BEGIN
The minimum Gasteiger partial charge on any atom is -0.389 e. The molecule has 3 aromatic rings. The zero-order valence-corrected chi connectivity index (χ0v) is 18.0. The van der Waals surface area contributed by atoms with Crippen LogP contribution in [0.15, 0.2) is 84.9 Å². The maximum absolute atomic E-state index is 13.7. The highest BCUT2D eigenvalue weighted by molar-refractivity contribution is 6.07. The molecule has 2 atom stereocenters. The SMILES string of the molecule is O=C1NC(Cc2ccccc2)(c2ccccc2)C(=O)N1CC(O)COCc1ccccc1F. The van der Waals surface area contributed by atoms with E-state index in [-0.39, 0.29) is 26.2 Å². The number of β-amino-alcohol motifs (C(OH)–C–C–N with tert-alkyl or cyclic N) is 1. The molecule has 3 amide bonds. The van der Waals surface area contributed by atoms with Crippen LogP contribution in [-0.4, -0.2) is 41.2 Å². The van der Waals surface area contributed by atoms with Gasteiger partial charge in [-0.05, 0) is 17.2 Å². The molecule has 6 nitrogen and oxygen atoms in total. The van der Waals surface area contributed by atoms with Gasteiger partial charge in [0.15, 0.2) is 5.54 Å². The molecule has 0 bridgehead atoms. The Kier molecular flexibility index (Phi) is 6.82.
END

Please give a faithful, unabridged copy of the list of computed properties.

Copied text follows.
The minimum Gasteiger partial charge on any atom is -0.389 e. The molecule has 3 aromatic rings. The zero-order valence-corrected chi connectivity index (χ0v) is 18.0. The van der Waals surface area contributed by atoms with Crippen LogP contribution in [0.15, 0.2) is 84.9 Å². The maximum absolute atomic E-state index is 13.7. The highest BCUT2D eigenvalue weighted by molar-refractivity contribution is 6.07. The molecule has 2 atom stereocenters. The SMILES string of the molecule is O=C1NC(Cc2ccccc2)(c2ccccc2)C(=O)N1CC(O)COCc1ccccc1F. The van der Waals surface area contributed by atoms with E-state index in [-0.39, 0.29) is 26.2 Å². The number of β-amino-alcohol motifs (C(OH)–C–C–N with tert-alkyl or cyclic N) is 1. The molecule has 3 amide bonds. The van der Waals surface area contributed by atoms with Crippen LogP contribution in [-0.4, -0.2) is 41.2 Å². The van der Waals surface area contributed by atoms with Gasteiger partial charge in [-0.05, 0) is 17.2 Å². The molecule has 6 nitrogen and oxygen atoms in total. The van der Waals surface area contributed by atoms with Gasteiger partial charge in [0.15, 0.2) is 5.54 Å². The molecule has 0 bridgehead atoms. The Kier molecular flexibility index (Phi) is 6.82.